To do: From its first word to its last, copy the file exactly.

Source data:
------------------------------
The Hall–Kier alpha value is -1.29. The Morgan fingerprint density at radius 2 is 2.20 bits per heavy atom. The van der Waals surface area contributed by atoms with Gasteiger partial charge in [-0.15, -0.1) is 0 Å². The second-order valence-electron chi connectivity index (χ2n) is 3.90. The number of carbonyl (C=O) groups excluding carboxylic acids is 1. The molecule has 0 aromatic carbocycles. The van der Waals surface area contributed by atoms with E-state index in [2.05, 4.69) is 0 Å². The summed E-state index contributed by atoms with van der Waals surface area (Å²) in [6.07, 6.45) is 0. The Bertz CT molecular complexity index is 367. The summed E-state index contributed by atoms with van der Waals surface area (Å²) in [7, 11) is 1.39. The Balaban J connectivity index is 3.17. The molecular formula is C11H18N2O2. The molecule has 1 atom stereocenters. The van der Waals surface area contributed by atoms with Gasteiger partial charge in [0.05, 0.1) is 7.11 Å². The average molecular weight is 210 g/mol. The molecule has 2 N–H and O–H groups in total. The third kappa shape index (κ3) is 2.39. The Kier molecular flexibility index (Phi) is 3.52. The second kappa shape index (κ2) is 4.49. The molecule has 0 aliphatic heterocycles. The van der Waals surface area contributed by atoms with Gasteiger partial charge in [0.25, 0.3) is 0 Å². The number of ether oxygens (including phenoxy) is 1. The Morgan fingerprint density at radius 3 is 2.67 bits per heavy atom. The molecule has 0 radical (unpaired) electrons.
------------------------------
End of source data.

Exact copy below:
The Hall–Kier alpha value is -1.29. The Morgan fingerprint density at radius 2 is 2.20 bits per heavy atom. The van der Waals surface area contributed by atoms with Gasteiger partial charge in [-0.15, -0.1) is 0 Å². The second-order valence-electron chi connectivity index (χ2n) is 3.90. The number of carbonyl (C=O) groups excluding carboxylic acids is 1. The molecule has 0 aromatic carbocycles. The van der Waals surface area contributed by atoms with E-state index in [2.05, 4.69) is 0 Å². The summed E-state index contributed by atoms with van der Waals surface area (Å²) in [6.07, 6.45) is 0. The Bertz CT molecular complexity index is 367. The summed E-state index contributed by atoms with van der Waals surface area (Å²) in [7, 11) is 1.39. The Balaban J connectivity index is 3.17. The molecular formula is C11H18N2O2. The molecule has 1 atom stereocenters. The van der Waals surface area contributed by atoms with Gasteiger partial charge in [0.05, 0.1) is 7.11 Å². The average molecular weight is 210 g/mol. The molecule has 2 N–H and O–H groups in total. The third kappa shape index (κ3) is 2.39. The Kier molecular flexibility index (Phi) is 3.52. The second kappa shape index (κ2) is 4.49. The molecule has 0 aliphatic heterocycles. The van der Waals surface area contributed by atoms with Gasteiger partial charge in [0.25, 0.3) is 0 Å². The number of ether oxygens (including phenoxy) is 1. The Morgan fingerprint density at radius 3 is 2.67 bits per heavy atom. The molecule has 0 radical (unpaired) electrons.